Telstra plans to consolidate IT helpdesk services for 1,100 corporate networks under its care onto a single support platform.
The telco's network enterprise services division is one year into a project to standardise its service desk operations on a single multi-tenant BMC Remedy architecture.
Service desks typically grew up around the various 1,100 accounts. The result was a mix of service desk platforms between the accounts, including multiple versions of Remedy and other tools, according to the division's executive director Gavan Corcoran.
"We wanted to get better scale [out of our service desk platform] and clean up some of the legacy tools," Corcoran told iTnews.
"Eventually we'll cut away all these old tools. Whereas in the past we'd put in [a tool such as] an instance of Remedy that stayed with the account for the life of the business, we'll now use one tool for every [customer]."
Three new managed service customers are the first to be put on the new single service desk platform.
They are customers for which Telstra has built "huge networks" of between 4,000 and 5,000 configurable devices recently, Corcoran said.
Telstra network enterprise services has a team of 2,300 IT staff that manages around 70,000 devices - mostly switches and routers - across the division's 1,100-plus customers.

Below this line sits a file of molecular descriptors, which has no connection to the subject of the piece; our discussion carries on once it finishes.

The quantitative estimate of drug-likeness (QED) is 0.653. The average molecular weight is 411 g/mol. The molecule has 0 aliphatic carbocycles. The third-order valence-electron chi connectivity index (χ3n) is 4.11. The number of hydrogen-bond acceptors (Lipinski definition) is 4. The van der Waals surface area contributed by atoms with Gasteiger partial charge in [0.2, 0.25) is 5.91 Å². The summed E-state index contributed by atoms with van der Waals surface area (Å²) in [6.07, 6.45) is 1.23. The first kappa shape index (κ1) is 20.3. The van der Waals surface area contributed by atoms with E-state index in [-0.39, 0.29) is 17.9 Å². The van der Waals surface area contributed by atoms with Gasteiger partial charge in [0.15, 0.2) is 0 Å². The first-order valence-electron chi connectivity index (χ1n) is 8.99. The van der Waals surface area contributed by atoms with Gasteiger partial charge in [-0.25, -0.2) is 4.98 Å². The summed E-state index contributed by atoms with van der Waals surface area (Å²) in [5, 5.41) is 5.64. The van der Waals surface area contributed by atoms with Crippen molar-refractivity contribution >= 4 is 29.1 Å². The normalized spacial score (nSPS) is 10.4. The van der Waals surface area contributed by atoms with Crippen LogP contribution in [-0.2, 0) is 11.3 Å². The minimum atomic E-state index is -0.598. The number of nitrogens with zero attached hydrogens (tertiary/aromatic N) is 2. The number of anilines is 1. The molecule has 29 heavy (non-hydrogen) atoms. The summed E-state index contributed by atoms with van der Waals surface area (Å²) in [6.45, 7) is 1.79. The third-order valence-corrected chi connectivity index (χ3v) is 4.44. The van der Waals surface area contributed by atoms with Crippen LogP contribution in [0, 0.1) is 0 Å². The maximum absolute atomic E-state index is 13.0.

About 400 of the staff work on the service desk, which takes approximately 120,000 service desk calls a month.
Corcoran said his team is working with customers to bring them across to the new service desk architecture.
"We'll naturally start with newer customers that we're building out networks for now and integrate the older ones as we move forward," he said.
"We'll work with customers at a rate they're comfortable with."
Telstra will also start only by using the single Remedy architecture to handle incident management, although it plans to expand the tool's usage to other areas such as problem and change management down the track.
"Eventually when we get every customer to on board, we'll move the tool across my entire business [unit]," Corcoran said.
It is hoped the single architecture will result in better asset management and improvements in Telstra being able to offer customers a repeatable managed service.
The system will also provide support staff with trending data that enables them to be more proactive in identifying and resolving potential issues before they occur.
"It's an enablement tool for us to better service our customers," Corcoran said.
The BMC Remedy implementation will be capable of supporting up to 1,800 concurrent users.
The telco, which uses BMC in other parts of its business, had recently moved to an enterprise-wide licensing arrangement with BMC, according to the vendor's regional manager Gary Mitchell.
He said Remedy was picking up strong local wins from managed services providers, who had need for single multi-tenant systems. Multi-tenancy gives a number of clients partitioned use of a single system.
Other recent wins included CenITex, Monash University and NEC, Mitchell said.
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